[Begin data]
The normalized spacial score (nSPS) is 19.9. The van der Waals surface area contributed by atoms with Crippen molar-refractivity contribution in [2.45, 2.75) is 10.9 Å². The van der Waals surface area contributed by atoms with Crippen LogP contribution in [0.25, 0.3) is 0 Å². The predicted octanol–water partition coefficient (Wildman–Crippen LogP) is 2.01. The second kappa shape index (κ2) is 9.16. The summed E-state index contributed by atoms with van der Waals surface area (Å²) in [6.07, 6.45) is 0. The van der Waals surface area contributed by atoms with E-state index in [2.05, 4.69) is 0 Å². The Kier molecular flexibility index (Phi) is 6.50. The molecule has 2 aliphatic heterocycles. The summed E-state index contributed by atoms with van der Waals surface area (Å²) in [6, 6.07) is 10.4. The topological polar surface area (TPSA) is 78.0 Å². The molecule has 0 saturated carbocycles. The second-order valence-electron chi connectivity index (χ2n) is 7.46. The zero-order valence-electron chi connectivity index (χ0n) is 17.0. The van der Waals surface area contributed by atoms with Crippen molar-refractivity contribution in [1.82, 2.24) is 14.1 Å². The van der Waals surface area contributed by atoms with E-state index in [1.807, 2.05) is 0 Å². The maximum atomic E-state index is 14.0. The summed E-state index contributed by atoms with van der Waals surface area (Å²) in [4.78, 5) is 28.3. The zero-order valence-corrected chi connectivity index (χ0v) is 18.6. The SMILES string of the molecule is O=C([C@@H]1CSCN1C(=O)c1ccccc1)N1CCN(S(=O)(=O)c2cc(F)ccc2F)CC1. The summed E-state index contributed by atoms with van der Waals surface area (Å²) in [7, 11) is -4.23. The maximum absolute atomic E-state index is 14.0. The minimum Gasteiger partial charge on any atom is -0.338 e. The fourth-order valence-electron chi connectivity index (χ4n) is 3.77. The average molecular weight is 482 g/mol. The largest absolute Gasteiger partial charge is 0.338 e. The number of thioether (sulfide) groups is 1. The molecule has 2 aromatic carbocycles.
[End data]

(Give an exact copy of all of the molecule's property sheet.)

The normalized spacial score (nSPS) is 19.9. The van der Waals surface area contributed by atoms with Crippen molar-refractivity contribution in [2.45, 2.75) is 10.9 Å². The van der Waals surface area contributed by atoms with Crippen LogP contribution in [0.25, 0.3) is 0 Å². The predicted octanol–water partition coefficient (Wildman–Crippen LogP) is 2.01. The second kappa shape index (κ2) is 9.16. The summed E-state index contributed by atoms with van der Waals surface area (Å²) in [6.07, 6.45) is 0. The van der Waals surface area contributed by atoms with E-state index in [2.05, 4.69) is 0 Å². The Kier molecular flexibility index (Phi) is 6.50. The molecule has 2 aliphatic heterocycles. The summed E-state index contributed by atoms with van der Waals surface area (Å²) in [6, 6.07) is 10.4. The topological polar surface area (TPSA) is 78.0 Å². The molecule has 0 saturated carbocycles. The second-order valence-electron chi connectivity index (χ2n) is 7.46. The zero-order valence-electron chi connectivity index (χ0n) is 17.0. The van der Waals surface area contributed by atoms with Crippen molar-refractivity contribution in [1.82, 2.24) is 14.1 Å². The van der Waals surface area contributed by atoms with E-state index in [1.807, 2.05) is 0 Å². The maximum atomic E-state index is 14.0. The summed E-state index contributed by atoms with van der Waals surface area (Å²) in [4.78, 5) is 28.3. The zero-order valence-corrected chi connectivity index (χ0v) is 18.6. The SMILES string of the molecule is O=C([C@@H]1CSCN1C(=O)c1ccccc1)N1CCN(S(=O)(=O)c2cc(F)ccc2F)CC1. The summed E-state index contributed by atoms with van der Waals surface area (Å²) in [7, 11) is -4.23. The maximum absolute atomic E-state index is 14.0. The minimum Gasteiger partial charge on any atom is -0.338 e. The fourth-order valence-electron chi connectivity index (χ4n) is 3.77. The average molecular weight is 482 g/mol. The largest absolute Gasteiger partial charge is 0.338 e. The number of thioether (sulfide) groups is 1. The molecule has 2 aromatic carbocycles.